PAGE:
Skip to content
Change in pitch on ...
 
Notifications
Clear all

Change in pitch on the low E string

13 Posts
8 Users
0 Likes
2,490 Views
 Long
(@long)
Eminent Member
Joined: 17 years ago
Posts: 28
Topic starter  

Whenever I let my low E string drone, it seems to drop in pitch. Not initially, but after a few seconds. It gets really bad and creates this terrible dissonance, especially when I'm playing on the high E string. Does this happen to anybody else?


   
Quote
(@beaner)
Estimable Member
Joined: 17 years ago
Posts: 122
 

I haven't had that problem. Most people will suggest to get a setup done.

Regards,
Paul


   
ReplyQuote
(@smokehouse)
Honorable Member
Joined: 18 years ago
Posts: 525
 

may be the string needs changing or the winder at the head is a bit loose? best i can offer...smoke

:WHO INVENTED WORK SHOULD COME BACK AND FINISH THE JOB OFF: http://www.soundclick.com/bartin


   
ReplyQuote
(@greybeard)
Illustrious Member
Joined: 21 years ago
Posts: 5840
 

First thing I'd try is a new set of strings

I started with nothing - and I've still got most of it left.
Did you know that the word "gullible" is not in any dictionary?
Greybeard's Pages
My Articles & Reviews on GN


   
ReplyQuote
(@wes-inman)
Illustrious Member
Joined: 20 years ago
Posts: 5582
 

Do you have a floating bridge? Possibly you are resting your hand on it and pressing it forward. This will cause all strings to detune, maybe the bass E is more noticeable.

If you know something better than Rock and Roll, I'd like to hear it - Jerry Lee Lewis


   
ReplyQuote
(@ricochet)
Illustrious Member
Joined: 21 years ago
Posts: 7833
 

It happens to everyone, but some cloth-eared players don't notice it. :lol:

An ideal string would hold a steady pitch at any volume. A real string will not. In addition to the ideal factors of mass and elasticity, a real string has stiffness. That is most noticeable in strings that are relatively slack, which for most of us means the sixth string. When first plucked, the string is swinging through a wide range of motion, and near the extremes of its vibrational swing the motion stretches the string tighter, making the pitch of the string go sharper. As the range of the vibration decays, the average tension of the string becomes less, and the pitch goes flatter. Watch the pitch on your tuner as you pluck the string and let it decay for a while. It always starts sharp and goes flatter. Some tuners show it better than others, as some react more instantaneously, while others average the pitch over a longer period.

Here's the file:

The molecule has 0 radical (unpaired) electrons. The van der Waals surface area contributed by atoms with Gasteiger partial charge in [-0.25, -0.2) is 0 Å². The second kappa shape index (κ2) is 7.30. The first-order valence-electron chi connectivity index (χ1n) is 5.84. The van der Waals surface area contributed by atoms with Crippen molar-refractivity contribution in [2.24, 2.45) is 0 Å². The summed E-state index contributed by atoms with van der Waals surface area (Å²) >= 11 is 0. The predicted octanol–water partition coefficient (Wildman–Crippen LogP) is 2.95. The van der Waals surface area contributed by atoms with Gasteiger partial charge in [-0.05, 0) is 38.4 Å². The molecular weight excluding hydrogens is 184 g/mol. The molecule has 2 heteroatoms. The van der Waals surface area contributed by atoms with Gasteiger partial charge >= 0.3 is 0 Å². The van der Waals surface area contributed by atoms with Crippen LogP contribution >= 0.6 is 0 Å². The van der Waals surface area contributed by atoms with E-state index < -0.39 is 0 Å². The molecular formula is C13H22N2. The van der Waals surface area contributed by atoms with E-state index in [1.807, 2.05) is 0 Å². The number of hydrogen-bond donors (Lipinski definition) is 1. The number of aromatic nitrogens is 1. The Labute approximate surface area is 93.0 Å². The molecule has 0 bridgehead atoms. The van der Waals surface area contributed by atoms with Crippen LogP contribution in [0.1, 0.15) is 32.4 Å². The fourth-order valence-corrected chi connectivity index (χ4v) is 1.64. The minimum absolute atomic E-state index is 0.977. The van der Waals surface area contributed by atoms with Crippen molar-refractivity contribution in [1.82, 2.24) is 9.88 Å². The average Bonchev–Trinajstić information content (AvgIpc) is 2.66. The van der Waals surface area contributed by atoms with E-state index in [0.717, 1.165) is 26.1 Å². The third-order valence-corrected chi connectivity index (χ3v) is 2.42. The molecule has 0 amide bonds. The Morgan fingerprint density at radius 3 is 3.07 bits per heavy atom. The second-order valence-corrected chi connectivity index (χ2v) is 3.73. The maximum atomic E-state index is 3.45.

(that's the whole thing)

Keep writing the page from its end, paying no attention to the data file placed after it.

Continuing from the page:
Like I said, this happens with EVERY string, but it's a much less noticeable effect with strings that are stretched tightly. The nearer to the breaking point a string is stretched, the more nearly it behaves like an ideal string. That's one reason some like the sound of heavy gauge strings better. They stay on pitch more precisely.
:D

"A cheerful heart is good medicine."


   
ReplyQuote
(@trguitar)
Famed Member
Joined: 17 years ago
Posts: 3709
 

Tune a string very low, loosely strung. It will accentuate this effect. Ric is correct, what's new?

"Work hard, rock hard, eat hard, sleep hard,
grow big, wear glasses if you need 'em."
-- The Webb Wilder Credo --


   
ReplyQuote
 Long
(@long)
Eminent Member
Joined: 17 years ago
Posts: 28
Topic starter  

Thanks. I guess I just never noticed it before. I think I noticed it this time because of the dissonance between the bass note and the note two octaves above.


   
ReplyQuote
(@ricochet)
Illustrious Member
Joined: 21 years ago
Posts: 7833
 

That does bring it out pointedly. :shock:

A popular song I've always noticed this phenomenon very strongly in is Queen's Fat Bottom Girls, on the last note of the main riff. I think it's probably deliberately emphasized there for effect. :lol:

"A cheerful heart is good medicine."


   
ReplyQuote
(@chris-c)
Famed Member
Joined: 19 years ago
Posts: 3454
 

An ideal string would hold a steady pitch at any volume. A real string will not. In addition to the ideal factors of mass and elasticity, a real string has stiffness. That is most noticeable in strings that are relatively slack, which for most of us means the sixth string.... etc.

Could I please borrow your ears and your audio knowledge one weekend Ric? :) I've been impressed and baffled in equal measure by some of your posts on the technical side of audio. Are you a bit of a buff on the subject, or just a squirrel for knowledge of any kind?

Cheers,

Chris


   
ReplyQuote
(@ricochet)
Illustrious Member
Joined: 21 years ago
Posts: 7833
 

Mostly the latter.

Sometimes I'm a squirrel, more often I'm a nut.
:lol:

"A cheerful heart is good medicine."


   
ReplyQuote
(@chris-c)
Famed Member
Joined: 19 years ago
Posts: 3454
 

Sometimes I'm a squirrel, more often I'm a nut.
:lol:

:D :D :D


   
ReplyQuote
(@wes-inman)
Illustrious Member
Joined: 20 years ago
Posts: 5582
 

Probably the best example ever of a bass E string being sharp when first picked is Helter Skelter. John Lennon deliberately struck the string very hard causing it to go noticeably sharp. Fantastic effect in this song.

Give it a listen.

http://www.youtube.com/watch?v=OM9KRpEkGfY

If you know something better than Rock and Roll, I'd like to hear it - Jerry Lee Lewis


   
ReplyQuote